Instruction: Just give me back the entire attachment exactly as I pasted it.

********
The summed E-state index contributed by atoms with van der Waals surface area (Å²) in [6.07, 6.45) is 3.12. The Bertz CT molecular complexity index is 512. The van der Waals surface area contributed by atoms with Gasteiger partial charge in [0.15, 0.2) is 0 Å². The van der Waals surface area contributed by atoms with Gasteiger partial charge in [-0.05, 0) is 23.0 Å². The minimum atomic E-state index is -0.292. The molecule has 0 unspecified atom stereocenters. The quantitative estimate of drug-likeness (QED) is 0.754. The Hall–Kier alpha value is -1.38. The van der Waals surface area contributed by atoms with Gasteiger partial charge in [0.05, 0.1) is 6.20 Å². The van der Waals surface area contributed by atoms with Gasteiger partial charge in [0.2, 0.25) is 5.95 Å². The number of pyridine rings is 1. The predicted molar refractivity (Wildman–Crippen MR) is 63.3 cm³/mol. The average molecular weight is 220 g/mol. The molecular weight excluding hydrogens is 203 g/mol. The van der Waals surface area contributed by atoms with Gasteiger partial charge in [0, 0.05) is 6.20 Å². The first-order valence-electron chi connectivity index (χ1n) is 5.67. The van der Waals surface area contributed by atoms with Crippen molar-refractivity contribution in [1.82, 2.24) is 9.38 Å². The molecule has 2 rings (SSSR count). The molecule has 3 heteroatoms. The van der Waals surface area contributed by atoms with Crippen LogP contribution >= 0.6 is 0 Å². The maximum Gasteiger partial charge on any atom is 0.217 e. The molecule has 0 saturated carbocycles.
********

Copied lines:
The summed E-state index contributed by atoms with van der Waals surface area (Å²) in [6.07, 6.45) is 3.12. The Bertz CT molecular complexity index is 512. The van der Waals surface area contributed by atoms with Gasteiger partial charge in [0.15, 0.2) is 0 Å². The van der Waals surface area contributed by atoms with Gasteiger partial charge in [-0.05, 0) is 23.0 Å². The minimum atomic E-state index is -0.292. The molecule has 0 unspecified atom stereocenters. The quantitative estimate of drug-likeness (QED) is 0.754. The Hall–Kier alpha value is -1.38. The van der Waals surface area contributed by atoms with Gasteiger partial charge in [0.05, 0.1) is 6.20 Å². The van der Waals surface area contributed by atoms with Gasteiger partial charge in [0.2, 0.25) is 5.95 Å². The number of pyridine rings is 1. The predicted molar refractivity (Wildman–Crippen MR) is 63.3 cm³/mol. The average molecular weight is 220 g/mol. The molecular weight excluding hydrogens is 203 g/mol. The van der Waals surface area contributed by atoms with Gasteiger partial charge in [0, 0.05) is 6.20 Å². The first-order valence-electron chi connectivity index (χ1n) is 5.67. The van der Waals surface area contributed by atoms with Crippen molar-refractivity contribution in [1.82, 2.24) is 9.38 Å². The molecule has 2 rings (SSSR count). The molecule has 3 heteroatoms. The van der Waals surface area contributed by atoms with Crippen LogP contribution >= 0.6 is 0 Å². The maximum Gasteiger partial charge on any atom is 0.217 e. The molecule has 0 saturated carbocycles.